CD Intersection * [Earl Thomas (Blues)] (CD 1047938),
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Intersection * [Earl Thomas (Blues)]

  • 1. Working Together
    2. No Two Wrongs
    3. Bright Side of You, The (Let Me See)
    4. Bang a Gong
    5. Sweet Like Sugar
    6. Lucky One, The
    7. Life of My Broken Heart
    8. No Two Wrongs
    9. Your Daddy's Eyes
    10. Brown Sugar
  • Additional Info
    Manufacturer Part Number (MPN): 0212

  • Credits
    ProducerJim Spake
    EngineerPosey Hedges

    Personnel: Earl Thomas (vocals); Steve Selvidge (guitar); Jim Spake (saxophone); Scott Thompson (trumpet); Kurt Clayton (keyboards); Dave Smith (bass guitar); Edward Cleveland (drums).
    Although Earl Thomas was initially marketed as a blues artist, he is really more of a soul singer in the classic 1970s Al Green mold, and nothing on Intersection, his third album (and second on the Memphis International label) falls very close to the blues camp. Recorded at Ardent Studios in Memphis, Intersection mixes soul with rock and funk (and even some light Europop elements), and while Thomas isn't quite yet the honeyed singer that Green is, neither is he full of the kind of overdramatic melismatic keening that passes for contemporary soul these days. Retro it is, full of Stax-like horns and the kind of Hammond B3 organ sound that Hi Records specialized in, and Thomas holds his own here, finding interesting new corners in versions of Ike Turner's "Workin' Together" and a funked-up "Bang a Gong" (yep, the T. Rex song). The clear highlight on Intersection, though, is the final cut, a churning version of the Rolling Stones' "Brown Sugar" that brings out more of the story and history inherent in the song, mostly because Thomas clearly enunciates the lyrics. We really haven't seen all that Thomas is capable of yet, and while Intersection is a solid album, even more than that, in spots it still feels transitional, and one gets the feeling that it might be the next one he records that will really put it all together. ~ Steve Leggett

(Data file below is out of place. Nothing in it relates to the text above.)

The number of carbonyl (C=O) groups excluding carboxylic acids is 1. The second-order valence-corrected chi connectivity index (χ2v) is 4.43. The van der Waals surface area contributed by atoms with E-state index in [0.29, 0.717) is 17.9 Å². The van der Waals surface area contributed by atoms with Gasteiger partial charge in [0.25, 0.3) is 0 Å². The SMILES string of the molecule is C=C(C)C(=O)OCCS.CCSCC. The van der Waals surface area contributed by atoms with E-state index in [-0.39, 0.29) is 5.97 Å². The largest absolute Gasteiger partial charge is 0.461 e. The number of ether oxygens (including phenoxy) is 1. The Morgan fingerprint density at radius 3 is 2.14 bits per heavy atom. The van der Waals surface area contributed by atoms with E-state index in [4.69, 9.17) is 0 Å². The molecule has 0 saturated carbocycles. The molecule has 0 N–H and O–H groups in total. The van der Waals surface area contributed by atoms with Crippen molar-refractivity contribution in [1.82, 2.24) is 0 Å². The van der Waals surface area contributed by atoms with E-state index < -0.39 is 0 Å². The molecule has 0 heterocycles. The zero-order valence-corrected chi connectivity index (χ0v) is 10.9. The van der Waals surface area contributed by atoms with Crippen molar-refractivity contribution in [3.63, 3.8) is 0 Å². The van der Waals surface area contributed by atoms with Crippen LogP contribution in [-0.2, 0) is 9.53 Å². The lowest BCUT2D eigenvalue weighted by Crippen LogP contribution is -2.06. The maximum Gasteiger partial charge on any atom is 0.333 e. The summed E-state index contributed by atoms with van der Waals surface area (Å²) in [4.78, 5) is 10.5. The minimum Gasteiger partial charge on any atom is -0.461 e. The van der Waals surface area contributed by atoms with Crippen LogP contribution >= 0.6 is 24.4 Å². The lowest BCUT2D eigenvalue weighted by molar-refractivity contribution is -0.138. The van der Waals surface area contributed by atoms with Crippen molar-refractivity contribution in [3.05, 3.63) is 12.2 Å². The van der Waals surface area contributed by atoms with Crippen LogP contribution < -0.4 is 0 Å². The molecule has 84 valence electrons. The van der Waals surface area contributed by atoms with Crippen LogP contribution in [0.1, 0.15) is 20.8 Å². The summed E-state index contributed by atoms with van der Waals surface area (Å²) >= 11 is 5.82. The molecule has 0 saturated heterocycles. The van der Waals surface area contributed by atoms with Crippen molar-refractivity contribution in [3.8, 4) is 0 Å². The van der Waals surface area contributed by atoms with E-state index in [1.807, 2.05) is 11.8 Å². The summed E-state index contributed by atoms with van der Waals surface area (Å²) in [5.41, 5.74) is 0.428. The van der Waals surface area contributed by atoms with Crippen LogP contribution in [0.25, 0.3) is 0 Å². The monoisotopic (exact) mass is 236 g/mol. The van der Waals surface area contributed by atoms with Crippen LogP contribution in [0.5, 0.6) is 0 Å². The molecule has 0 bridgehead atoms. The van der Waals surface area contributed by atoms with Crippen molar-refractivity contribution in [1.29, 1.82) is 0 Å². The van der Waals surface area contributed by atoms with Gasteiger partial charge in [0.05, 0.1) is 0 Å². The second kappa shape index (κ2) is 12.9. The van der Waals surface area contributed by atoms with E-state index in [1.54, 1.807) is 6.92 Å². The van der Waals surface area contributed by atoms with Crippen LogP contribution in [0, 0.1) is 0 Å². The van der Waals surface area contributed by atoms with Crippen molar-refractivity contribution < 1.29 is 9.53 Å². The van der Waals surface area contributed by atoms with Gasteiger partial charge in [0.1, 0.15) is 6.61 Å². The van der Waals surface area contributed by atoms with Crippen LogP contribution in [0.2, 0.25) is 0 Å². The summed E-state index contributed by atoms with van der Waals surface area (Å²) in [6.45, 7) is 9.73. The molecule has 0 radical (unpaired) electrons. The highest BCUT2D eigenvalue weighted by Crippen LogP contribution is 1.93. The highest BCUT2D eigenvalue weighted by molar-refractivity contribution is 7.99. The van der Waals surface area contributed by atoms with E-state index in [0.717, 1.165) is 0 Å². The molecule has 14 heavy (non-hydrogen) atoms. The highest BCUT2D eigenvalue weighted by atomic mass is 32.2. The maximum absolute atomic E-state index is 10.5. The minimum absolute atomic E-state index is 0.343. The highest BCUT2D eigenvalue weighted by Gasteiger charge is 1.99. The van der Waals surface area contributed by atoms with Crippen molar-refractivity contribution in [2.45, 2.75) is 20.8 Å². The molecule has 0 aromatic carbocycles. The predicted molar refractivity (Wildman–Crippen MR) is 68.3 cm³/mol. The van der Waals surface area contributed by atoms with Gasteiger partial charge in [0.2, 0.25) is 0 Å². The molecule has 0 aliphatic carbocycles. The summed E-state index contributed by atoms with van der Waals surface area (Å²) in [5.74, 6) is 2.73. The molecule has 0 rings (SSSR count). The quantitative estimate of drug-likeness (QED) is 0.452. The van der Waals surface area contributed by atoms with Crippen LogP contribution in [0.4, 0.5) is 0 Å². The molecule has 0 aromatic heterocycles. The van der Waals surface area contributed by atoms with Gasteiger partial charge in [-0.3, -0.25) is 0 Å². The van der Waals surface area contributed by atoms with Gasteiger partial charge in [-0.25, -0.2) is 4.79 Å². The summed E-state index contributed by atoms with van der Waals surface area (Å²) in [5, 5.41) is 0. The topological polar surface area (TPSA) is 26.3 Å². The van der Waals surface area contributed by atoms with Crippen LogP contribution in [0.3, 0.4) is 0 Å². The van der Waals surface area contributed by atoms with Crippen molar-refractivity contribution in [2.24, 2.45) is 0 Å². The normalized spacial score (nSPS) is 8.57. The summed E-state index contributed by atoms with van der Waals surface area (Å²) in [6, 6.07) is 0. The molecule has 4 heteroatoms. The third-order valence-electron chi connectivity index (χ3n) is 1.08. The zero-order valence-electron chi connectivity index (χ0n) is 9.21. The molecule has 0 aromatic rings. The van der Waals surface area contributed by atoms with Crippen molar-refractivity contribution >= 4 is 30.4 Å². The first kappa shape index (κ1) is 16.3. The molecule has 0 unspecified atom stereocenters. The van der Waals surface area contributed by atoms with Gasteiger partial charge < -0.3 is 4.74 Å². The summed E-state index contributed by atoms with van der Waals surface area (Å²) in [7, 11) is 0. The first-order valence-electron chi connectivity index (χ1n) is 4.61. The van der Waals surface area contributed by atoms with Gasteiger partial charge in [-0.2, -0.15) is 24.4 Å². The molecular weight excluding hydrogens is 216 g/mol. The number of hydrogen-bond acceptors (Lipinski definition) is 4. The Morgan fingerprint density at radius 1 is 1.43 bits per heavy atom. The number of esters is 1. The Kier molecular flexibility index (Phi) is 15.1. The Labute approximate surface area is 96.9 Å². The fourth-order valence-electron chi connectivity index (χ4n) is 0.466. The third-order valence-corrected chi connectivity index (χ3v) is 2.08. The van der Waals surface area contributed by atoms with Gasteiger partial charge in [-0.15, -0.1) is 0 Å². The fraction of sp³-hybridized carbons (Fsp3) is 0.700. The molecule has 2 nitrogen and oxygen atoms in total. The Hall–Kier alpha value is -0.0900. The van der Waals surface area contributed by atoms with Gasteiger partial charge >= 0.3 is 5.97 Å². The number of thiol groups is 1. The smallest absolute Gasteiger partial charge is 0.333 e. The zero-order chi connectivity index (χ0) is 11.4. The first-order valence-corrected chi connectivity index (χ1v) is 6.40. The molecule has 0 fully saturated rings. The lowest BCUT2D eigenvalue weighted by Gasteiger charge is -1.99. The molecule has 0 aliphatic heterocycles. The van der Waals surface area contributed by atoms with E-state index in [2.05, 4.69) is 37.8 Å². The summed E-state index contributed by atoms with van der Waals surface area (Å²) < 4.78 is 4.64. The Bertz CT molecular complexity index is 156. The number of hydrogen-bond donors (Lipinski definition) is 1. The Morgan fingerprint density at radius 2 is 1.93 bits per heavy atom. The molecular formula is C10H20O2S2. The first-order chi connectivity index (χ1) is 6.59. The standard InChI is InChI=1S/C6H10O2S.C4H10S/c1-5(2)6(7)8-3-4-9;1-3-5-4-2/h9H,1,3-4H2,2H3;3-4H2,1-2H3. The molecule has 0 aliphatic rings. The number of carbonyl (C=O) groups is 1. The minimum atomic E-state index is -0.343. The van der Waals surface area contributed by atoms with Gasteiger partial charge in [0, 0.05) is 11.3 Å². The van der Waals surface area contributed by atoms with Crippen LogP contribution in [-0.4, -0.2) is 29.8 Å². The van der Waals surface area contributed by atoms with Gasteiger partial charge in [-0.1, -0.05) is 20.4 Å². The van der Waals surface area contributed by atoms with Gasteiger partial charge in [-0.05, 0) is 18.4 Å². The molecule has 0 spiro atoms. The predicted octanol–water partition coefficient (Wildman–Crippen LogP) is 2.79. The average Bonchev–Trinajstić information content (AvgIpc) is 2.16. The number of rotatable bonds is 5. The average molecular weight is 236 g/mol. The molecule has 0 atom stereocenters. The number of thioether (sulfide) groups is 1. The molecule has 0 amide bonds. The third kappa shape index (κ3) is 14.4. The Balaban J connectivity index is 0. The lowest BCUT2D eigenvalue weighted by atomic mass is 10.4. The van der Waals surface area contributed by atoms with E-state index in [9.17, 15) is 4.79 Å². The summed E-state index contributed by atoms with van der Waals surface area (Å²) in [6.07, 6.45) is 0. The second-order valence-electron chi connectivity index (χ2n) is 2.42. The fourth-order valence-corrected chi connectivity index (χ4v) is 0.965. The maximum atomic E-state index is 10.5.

• Critic Reviews
    Living Blues (p.54) - "Earl Thomas's meld of pop, light funk, and jazz-tinged R&B is reminiscent of the kind of crossover work often associated with '70s-era artists like Boz Skaggs."
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